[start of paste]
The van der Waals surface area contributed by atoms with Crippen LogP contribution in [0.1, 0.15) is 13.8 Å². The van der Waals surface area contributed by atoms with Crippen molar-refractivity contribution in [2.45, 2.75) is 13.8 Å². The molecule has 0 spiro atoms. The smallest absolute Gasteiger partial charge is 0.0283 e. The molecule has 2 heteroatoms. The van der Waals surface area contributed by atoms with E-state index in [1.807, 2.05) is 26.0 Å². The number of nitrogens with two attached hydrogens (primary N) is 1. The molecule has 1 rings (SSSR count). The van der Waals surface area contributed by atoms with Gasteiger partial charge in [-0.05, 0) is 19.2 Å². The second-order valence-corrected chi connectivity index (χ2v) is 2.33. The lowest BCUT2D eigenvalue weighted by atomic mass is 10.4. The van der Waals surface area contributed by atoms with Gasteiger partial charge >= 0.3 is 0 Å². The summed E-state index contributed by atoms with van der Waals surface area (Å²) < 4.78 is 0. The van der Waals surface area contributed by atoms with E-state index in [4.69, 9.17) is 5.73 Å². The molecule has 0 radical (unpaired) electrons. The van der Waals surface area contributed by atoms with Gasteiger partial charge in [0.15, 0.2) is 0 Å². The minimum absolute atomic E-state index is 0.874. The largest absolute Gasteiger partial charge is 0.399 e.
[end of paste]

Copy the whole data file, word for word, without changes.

The van der Waals surface area contributed by atoms with Crippen LogP contribution in [0.1, 0.15) is 13.8 Å². The van der Waals surface area contributed by atoms with Crippen molar-refractivity contribution in [2.45, 2.75) is 13.8 Å². The molecule has 0 spiro atoms. The smallest absolute Gasteiger partial charge is 0.0283 e. The molecule has 2 heteroatoms. The van der Waals surface area contributed by atoms with E-state index in [1.807, 2.05) is 26.0 Å². The number of nitrogens with two attached hydrogens (primary N) is 1. The molecule has 1 rings (SSSR count). The van der Waals surface area contributed by atoms with Gasteiger partial charge in [-0.05, 0) is 19.2 Å². The second-order valence-corrected chi connectivity index (χ2v) is 2.33. The lowest BCUT2D eigenvalue weighted by atomic mass is 10.4. The van der Waals surface area contributed by atoms with Gasteiger partial charge >= 0.3 is 0 Å². The summed E-state index contributed by atoms with van der Waals surface area (Å²) < 4.78 is 0. The van der Waals surface area contributed by atoms with E-state index in [4.69, 9.17) is 5.73 Å². The molecule has 0 radical (unpaired) electrons. The van der Waals surface area contributed by atoms with Gasteiger partial charge in [0.15, 0.2) is 0 Å². The minimum absolute atomic E-state index is 0.874. The largest absolute Gasteiger partial charge is 0.399 e.